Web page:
Nyjer Morgan’s wild week has landed him an eight-game suspension, one of nine punishments handed out Friday by Major League Baseball following a brawl between Washington Nationals and Florida Marlins.
MLB suspended Nationals outfielder Morgan and fined him an undisclosed amount for three separate incidents over the past week. Friday’s penalty is in addition to a seven-game suspension he received Aug. 25 that is currently under appeal.
Six players, both managers and a coach were cited after a review of Wednesday night’s odd and ugly game in Miami, won 16-10 by the Marlins. Florida pitcher Chris Volstad was suspended for six games, pitcher Alex Sanabia for five, first baseman Gaby Sanchez for three, and manager Edwin Rodriguez for one. Volstad and Rodriguez also were fined, as was pitcher Jose Veras.
All the Marlins players who were issued suspensions plan to appeal. Same for the Nationals.
“Whether I believe it’s fair or not doesn’t really matter,” Sanchez said. “You’re going to get punished, especially when a brawl like that happens.”
Listach’s ban was trimmed to two games after Washington asked MLB to review his actions again.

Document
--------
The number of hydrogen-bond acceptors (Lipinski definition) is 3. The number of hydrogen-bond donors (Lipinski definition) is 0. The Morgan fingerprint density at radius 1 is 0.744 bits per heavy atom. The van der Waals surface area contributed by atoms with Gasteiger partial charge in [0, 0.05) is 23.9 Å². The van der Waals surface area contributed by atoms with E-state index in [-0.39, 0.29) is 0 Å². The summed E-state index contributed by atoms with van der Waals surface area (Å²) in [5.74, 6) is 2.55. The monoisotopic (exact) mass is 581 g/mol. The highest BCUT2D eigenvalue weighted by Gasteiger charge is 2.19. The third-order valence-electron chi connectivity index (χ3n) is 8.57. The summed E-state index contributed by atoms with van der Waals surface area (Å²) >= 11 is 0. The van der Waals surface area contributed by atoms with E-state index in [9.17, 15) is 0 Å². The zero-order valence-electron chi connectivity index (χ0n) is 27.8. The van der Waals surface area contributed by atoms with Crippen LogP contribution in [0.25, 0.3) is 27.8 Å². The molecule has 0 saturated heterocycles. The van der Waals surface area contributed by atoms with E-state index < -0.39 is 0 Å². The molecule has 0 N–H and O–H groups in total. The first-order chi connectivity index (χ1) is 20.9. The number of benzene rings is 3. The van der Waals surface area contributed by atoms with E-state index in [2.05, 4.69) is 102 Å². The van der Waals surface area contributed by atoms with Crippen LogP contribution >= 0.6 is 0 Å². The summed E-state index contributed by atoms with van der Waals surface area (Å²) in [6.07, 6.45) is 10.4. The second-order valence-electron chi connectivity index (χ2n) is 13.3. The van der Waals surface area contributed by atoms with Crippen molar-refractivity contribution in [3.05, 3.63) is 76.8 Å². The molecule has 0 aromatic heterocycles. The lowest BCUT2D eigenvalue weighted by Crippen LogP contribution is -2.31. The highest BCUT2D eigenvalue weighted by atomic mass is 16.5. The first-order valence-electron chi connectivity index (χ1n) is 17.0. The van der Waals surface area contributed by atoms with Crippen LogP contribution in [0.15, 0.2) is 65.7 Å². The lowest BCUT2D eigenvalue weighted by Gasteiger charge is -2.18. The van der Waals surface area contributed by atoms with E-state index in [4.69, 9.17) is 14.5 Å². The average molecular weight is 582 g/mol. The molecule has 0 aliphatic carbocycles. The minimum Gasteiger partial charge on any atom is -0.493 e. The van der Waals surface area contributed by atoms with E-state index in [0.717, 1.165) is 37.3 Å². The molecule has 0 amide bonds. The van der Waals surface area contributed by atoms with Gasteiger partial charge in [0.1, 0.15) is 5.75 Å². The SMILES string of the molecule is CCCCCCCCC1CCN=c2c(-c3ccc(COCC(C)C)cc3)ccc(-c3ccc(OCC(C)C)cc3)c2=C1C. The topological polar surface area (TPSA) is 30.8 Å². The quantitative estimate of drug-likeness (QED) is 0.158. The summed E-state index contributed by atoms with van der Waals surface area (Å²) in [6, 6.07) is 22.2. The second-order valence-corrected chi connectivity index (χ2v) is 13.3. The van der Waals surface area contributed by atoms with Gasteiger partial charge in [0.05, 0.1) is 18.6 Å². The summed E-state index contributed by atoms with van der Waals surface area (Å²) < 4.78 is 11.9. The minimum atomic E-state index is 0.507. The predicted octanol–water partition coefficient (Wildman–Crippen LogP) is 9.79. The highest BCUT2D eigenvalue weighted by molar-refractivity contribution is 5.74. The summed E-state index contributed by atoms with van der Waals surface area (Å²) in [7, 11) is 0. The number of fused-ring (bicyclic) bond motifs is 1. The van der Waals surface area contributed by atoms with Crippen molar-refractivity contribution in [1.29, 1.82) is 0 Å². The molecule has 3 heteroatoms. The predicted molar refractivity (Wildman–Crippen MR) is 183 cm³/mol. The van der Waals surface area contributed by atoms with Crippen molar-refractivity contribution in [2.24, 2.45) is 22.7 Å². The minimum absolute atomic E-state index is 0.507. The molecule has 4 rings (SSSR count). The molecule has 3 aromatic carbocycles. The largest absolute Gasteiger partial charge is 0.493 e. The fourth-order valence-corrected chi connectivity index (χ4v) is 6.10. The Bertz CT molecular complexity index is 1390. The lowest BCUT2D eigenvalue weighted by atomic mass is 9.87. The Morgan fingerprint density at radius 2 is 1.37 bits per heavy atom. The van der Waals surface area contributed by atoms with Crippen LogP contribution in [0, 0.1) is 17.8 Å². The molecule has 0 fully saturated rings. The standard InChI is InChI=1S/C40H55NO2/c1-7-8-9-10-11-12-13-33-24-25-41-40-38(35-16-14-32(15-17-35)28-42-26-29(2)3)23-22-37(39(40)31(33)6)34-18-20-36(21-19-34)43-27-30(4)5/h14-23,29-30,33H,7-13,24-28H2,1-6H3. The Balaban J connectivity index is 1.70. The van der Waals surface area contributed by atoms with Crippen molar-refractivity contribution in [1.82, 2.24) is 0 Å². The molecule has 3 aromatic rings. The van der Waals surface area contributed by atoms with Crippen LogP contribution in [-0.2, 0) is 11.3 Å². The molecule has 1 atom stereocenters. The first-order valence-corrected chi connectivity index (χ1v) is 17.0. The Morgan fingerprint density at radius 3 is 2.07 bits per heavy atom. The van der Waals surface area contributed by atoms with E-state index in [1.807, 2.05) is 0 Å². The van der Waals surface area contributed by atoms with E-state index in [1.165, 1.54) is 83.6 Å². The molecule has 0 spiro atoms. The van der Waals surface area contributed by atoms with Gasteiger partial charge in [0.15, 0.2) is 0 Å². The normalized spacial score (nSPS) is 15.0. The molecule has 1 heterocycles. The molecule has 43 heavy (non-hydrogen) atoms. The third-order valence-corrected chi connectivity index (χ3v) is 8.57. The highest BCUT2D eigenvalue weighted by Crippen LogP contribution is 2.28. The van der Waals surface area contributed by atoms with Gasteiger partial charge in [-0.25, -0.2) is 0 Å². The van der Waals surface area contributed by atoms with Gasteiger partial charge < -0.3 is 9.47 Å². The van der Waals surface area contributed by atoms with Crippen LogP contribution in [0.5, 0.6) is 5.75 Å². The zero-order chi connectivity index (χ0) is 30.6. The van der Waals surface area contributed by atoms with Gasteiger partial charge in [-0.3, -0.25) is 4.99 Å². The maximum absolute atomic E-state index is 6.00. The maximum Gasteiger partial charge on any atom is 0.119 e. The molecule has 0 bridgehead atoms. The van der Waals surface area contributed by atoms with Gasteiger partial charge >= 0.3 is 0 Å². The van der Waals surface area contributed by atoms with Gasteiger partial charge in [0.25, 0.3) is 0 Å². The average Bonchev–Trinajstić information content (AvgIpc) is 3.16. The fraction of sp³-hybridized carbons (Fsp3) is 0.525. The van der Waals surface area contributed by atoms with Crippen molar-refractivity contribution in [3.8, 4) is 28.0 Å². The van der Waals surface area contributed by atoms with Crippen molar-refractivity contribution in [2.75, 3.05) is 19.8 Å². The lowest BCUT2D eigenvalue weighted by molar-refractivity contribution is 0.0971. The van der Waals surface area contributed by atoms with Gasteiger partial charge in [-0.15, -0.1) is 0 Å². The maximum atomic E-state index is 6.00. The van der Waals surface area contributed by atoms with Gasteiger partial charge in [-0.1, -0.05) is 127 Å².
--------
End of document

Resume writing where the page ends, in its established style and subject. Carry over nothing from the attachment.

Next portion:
“I’m a little surprised at (the suspensions and fines) overall,” Riggleman said. “I thought they were a little heavy, certainly heavier than I expected. However, I think Major League Baseball is also sending out a message with these suspensions and especially with the fines, and that’s that it doesn’t want bench-clearing brawls in this sport.”
All but two of the suspensions were scheduled to begin Friday. Sanabia’s suspension was set to begin Wednesday in order to avoid overlapping with fellow pitcher Volstad‘s, and Listach’s suspension is scheduled to begin Sunday to avoid overlapping with Riggleman‘s.
Rodriguez was serving his suspension Friday, with bench coach Brandon Hyde tabbed to manage Florida against Atlanta. Rodriguez said Volstad would next start on Tuesday, and Sanchez didn’t expect the appeals to be heard until the Marlins _ get this _ visit Washington next weekend.
Bench coach John McLaren was in charge of the Nationals for Friday night’s game at Pittsburgh.
But the focus is overwhelmingly on Morgan.
His current spate of notoriety began Aug. 21, when he threw a ball at a fan in the stands in Philadelphia. The appeal of his seven-game suspension for that misdeed is scheduled to be heard Tuesday.
“The perception of him, the last month or so, is not a good one,” Marlins outfielder Logan Morrison said.
Then, last Saturday, Morgan ran over St. Louis Cardinals catcher Bryan Anderson in the bottom of the eighth inning at Nationals Park, even though Anderson didn’t have the ball. Morgan neglected to touch home plate in the process and was called out. Riggleman benched Morgan the next day for what the manager called “unprofessional” play, and Morgan publicly disagreed with Riggleman’s decision.